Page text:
Scientists have discovered how to rescue cells suffering from mitochondrial dysfunction. This finding may pave way to new treatments for this condition.
Mitochondria, long known as "cellular power plants" for their generation of the key energy source adenosine triphosphate (ATP), are essential for proper cellular functions. Mitochondrial defects are often observed in a variety of diseases, including cancer, Alzheimer's disease, and Parkinson's disease, and are the hallmarks of a number of genetic mitochondrial disorders whose manifestations range from muscle weakness to organ failure. Despite a fairly strong understanding of the pathology of such genetic mitochondrial disorders, efforts to treat them have been largely ineffective.
To find genetic mutations that would rescue the cells, Chen and Birsoy mimicked mitochondrial dysfunction in a haploid genetic system developed by former Whitehead Fellow Thijn Brummelkamp. After suppressing mitochondrial function using the drug antimycin, Chen and Birsoy saw that cells with mutations inactivating the gene ATPIF1 were protected against loss of mitochondrial function.
ATPIF1 is part of a backup system to save starving cells. When cells are deprived of oxygen and sugars, a mitochondrial complex that usually produces ATP, called ATP synthase, switches to consuming it, a state that can be harmful to an already starving cell. ATPIF1 interacts with ATP synthase to shut it down and prevent it from consuming the mitochondrion's dwindling ATP supply but, in the process, also worsens the mitochondrion's membrane potential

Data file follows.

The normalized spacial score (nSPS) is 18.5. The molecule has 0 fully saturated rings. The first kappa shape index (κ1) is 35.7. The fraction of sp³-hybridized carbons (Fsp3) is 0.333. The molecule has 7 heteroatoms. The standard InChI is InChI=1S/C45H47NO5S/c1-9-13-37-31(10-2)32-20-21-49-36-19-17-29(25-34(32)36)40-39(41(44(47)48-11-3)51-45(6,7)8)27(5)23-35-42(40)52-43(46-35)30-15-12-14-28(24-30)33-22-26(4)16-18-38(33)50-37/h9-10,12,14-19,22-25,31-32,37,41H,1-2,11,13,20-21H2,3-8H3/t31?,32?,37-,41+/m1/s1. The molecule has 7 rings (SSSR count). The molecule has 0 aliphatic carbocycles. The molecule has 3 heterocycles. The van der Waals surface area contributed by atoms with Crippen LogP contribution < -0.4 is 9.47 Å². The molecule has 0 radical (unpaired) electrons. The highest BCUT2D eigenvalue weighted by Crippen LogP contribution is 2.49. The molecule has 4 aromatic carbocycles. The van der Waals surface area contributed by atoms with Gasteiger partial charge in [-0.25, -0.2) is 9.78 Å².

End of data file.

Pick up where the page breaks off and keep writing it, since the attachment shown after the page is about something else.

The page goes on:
"In these diseases of mitochondrial dysfunction, in a sense, it's a false starvation situation for the cell—there are plenty of nutrients, but because there's a block in the mitochondria's normal function, the mitochondria behave as if there's not enough oxygen," says Chen, who with Birsoy, authored a paper in the journal Cell Reports
describing this work. "So in these situations, activation of ATPIF1 is not good, because there are still many nutrients around to provide ATP. Instead, blocking ATPIF1 is therapeutic because it allows for maintenance of the membrane potential."
Liver cells are frequently affected in patients with severe mitochondrial disease, so Chen and Birsoy tested the effects of mitochondrial dysfunction in the liver cells of control mice and mice with ATPIF1 genetically knocked out. Again, the liver cells with suppressed ATPIF1 function dealt better with mitochondrial dysfunction than liver cells with normal ATPIF1 activity.
"It's very simple—if you get rid of ATPIF1, you survive in the presence of mitochondrial dysfunction," says Birsoy. "From what we see so far, there are no major side effects from blocking ATPIF1 in mice."
For Chen and Birsoy, the next step in this line of research is to test the effects of ATPIF1 suppression in mouse models of mitochondrial dysfunction. Then they will try to identify therapeutics that effectively block ATPIF1 function.